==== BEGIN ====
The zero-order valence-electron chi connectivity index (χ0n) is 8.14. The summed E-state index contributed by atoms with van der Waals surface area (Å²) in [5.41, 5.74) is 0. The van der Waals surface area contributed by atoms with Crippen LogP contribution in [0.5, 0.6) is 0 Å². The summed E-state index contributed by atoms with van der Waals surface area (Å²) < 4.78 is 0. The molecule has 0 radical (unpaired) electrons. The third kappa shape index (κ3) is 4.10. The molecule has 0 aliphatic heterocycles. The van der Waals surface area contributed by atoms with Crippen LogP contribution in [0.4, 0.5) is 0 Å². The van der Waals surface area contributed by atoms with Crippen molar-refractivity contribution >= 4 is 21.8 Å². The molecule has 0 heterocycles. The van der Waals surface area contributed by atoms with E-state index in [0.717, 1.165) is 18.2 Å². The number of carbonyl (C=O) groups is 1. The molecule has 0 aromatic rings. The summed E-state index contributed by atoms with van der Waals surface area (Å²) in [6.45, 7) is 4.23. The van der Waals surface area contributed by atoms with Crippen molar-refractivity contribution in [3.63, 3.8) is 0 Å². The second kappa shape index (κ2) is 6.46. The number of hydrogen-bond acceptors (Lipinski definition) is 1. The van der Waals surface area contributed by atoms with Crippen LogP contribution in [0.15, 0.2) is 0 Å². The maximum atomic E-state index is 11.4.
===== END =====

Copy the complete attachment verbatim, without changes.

The zero-order valence-electron chi connectivity index (χ0n) is 8.14. The summed E-state index contributed by atoms with van der Waals surface area (Å²) in [5.41, 5.74) is 0. The van der Waals surface area contributed by atoms with Crippen LogP contribution in [0.5, 0.6) is 0 Å². The summed E-state index contributed by atoms with van der Waals surface area (Å²) < 4.78 is 0. The molecule has 0 radical (unpaired) electrons. The third kappa shape index (κ3) is 4.10. The molecule has 0 aliphatic heterocycles. The van der Waals surface area contributed by atoms with Crippen LogP contribution in [0.4, 0.5) is 0 Å². The van der Waals surface area contributed by atoms with Crippen molar-refractivity contribution >= 4 is 21.8 Å². The molecule has 0 heterocycles. The van der Waals surface area contributed by atoms with E-state index in [0.717, 1.165) is 18.2 Å². The number of carbonyl (C=O) groups is 1. The molecule has 0 aromatic rings. The summed E-state index contributed by atoms with van der Waals surface area (Å²) in [6.45, 7) is 4.23. The van der Waals surface area contributed by atoms with Crippen molar-refractivity contribution in [3.63, 3.8) is 0 Å². The second kappa shape index (κ2) is 6.46. The number of hydrogen-bond acceptors (Lipinski definition) is 1. The van der Waals surface area contributed by atoms with Crippen LogP contribution in [0.15, 0.2) is 0 Å². The maximum atomic E-state index is 11.4.